Australia’s household debt is among the highest in the world and rising, thanks largely to worsening housing affordability and plentiful consumer credit. So how do we measure up and should we be worried?
Most global comparisons measure total household debt as a percentage of net income. At last count, Australia’s household debt to income was 213 per cent, the fifth highest in the developed world according to the OECD. (i)
Good debt vs bad debt
Debt is not necessarily bad if it’s used to grow wealth and you have enough income to service your loans. After all, borrowing to buy a home has been the cornerstone of wealth creation and financial security for generations of Australians. Borrowing to invest in assets such as shares and property that repay you over the long term, rather than the reverse, is also regarded as good debt.
Bad debt arises when you borrow to pay for things that don’t provide a financial return and that you probably couldn’t otherwise afford, such as that overseas holiday you paid for with your credit card. Unless you can afford to repay the debt in full when you get home, the debt can blow out and linger for years.
Most people take on debt in the expectation that the assets they buy will grow in value and their income will increase over time, reducing their debt burden. But what if these expectations aren’t met?
Wages not keeping up
Australian household debt has increased by 83 per cent in a decade, but our incomes aren’t keeping up. Over the same period average household income increased just 38 per cent. (ii) Wages growth has been stuck at or near 20-year lows since 2015. It’s currently tracking at around 2.1 per cent, barely above inflation of 1.9 per cent and half what it was a decade ago.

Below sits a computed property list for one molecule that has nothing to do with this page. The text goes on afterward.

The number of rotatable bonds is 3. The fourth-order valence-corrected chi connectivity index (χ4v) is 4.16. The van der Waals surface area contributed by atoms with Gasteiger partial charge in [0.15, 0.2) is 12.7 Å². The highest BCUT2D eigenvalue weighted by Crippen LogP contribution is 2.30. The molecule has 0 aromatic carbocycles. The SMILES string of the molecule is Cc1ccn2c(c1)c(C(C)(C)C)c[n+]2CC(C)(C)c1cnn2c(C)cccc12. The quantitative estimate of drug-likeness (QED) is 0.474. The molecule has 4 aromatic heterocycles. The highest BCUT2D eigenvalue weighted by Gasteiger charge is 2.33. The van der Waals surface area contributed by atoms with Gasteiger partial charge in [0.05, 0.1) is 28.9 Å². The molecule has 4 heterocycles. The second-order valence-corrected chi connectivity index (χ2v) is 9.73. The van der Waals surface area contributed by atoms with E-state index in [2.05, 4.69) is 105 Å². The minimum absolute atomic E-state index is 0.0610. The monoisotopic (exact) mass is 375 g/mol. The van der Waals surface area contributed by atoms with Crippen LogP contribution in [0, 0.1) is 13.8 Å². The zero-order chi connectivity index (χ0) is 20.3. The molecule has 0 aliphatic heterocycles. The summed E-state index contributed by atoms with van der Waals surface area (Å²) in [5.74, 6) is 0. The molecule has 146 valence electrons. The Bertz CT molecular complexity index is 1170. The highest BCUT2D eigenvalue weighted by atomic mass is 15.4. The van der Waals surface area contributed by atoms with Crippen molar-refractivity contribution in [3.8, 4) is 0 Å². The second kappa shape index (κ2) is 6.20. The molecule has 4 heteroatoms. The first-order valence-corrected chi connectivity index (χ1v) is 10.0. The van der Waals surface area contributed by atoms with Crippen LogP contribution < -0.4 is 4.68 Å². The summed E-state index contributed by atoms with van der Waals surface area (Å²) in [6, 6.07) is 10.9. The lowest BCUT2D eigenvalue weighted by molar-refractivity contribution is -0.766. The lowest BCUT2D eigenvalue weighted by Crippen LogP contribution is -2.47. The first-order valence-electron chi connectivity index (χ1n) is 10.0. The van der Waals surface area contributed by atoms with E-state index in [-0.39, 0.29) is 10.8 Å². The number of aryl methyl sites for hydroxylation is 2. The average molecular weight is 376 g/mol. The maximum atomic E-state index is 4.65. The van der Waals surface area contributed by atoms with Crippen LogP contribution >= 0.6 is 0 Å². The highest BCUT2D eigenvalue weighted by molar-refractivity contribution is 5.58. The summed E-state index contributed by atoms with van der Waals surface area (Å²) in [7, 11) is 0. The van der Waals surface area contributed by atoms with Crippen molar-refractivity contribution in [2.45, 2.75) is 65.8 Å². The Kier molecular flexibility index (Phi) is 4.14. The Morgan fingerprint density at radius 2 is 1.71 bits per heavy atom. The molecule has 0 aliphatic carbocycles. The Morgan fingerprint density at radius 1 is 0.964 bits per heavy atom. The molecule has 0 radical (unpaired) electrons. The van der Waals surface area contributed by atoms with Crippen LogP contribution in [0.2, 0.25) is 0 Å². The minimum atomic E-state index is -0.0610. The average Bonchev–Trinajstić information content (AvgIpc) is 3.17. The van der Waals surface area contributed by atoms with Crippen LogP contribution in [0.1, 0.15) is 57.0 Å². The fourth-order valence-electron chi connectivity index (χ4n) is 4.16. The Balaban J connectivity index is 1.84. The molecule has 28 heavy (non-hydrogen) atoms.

Real* increase in value of debt, assets & income, 2003-04 to 2015-16
Australian Bureau of Statistics. © Commonwealth of Australia 2017.
*Data from 2003-04 is in 2015-16 dollars, adjusted using the Consumer Price Index.
Households are generally considered to be under financial stress when their mortgage repayments or rent account for more than 30 per cent of their income. In the December 2017 quarter, it took 31.6 per cent of the median family income to meet average loan repayments and 25.8 of median income for median rent payments. (iii) And despite a cooling property market, housing affordability continues to worsen.
Despite this, most of us muddle through, paying our bills and trying to save a little extra to get ahead. But even good debt can turn bad if you’re not careful or your finances take a turn for the worse. Households with high debt are more vulnerable to financial setbacks such as unemployment or a large fall in house prices that could leave them owing more than their property is worth.
In a recent speech, Reserve Bank Assistant Governor, Michele Bullock said the more debt households have the more sensitive their cash flow is likely to be when interest rates begin to rise, which is tipped to be within the next 12 months.
So while interest rates remain low, now is the time to take control of your finances and get on top of debt.
Tips for dealing with debt
Australia’s household debt may be high by global standards, but that only becomes a problem if you are struggling to meet repayments or sinking good money into bad debts. If you would like to discuss a debt reduction strategy, don’t hesitate to call.
(i) Household debt to income, OECD, 2016, https://data.oecd.org/hha/household-debt.htm
(ii) ‘Household income and wealth, Australia, 2015-16’, 30 October 2017, ABS, http://www.abs.gov.au/ausstats/abs@.nsf/Lookup/by%20Subject/6523.0~2015-16~Feature%20Article~Household%20Debt%20and%20Over-indebtedness%20 (Feature%20Article)~101
(iii) Adelaide Bank/REIA Housing Affordability Report, December 2017 edition, released 6 March 2018.
(iv) ASIC’s MoneySmart ‘Credit card debt clock’ viewed 28 Feb 2018, https://www.moneysmart.gov.au/borrowing-and-credit/credit-cards/credit-card-debt-clock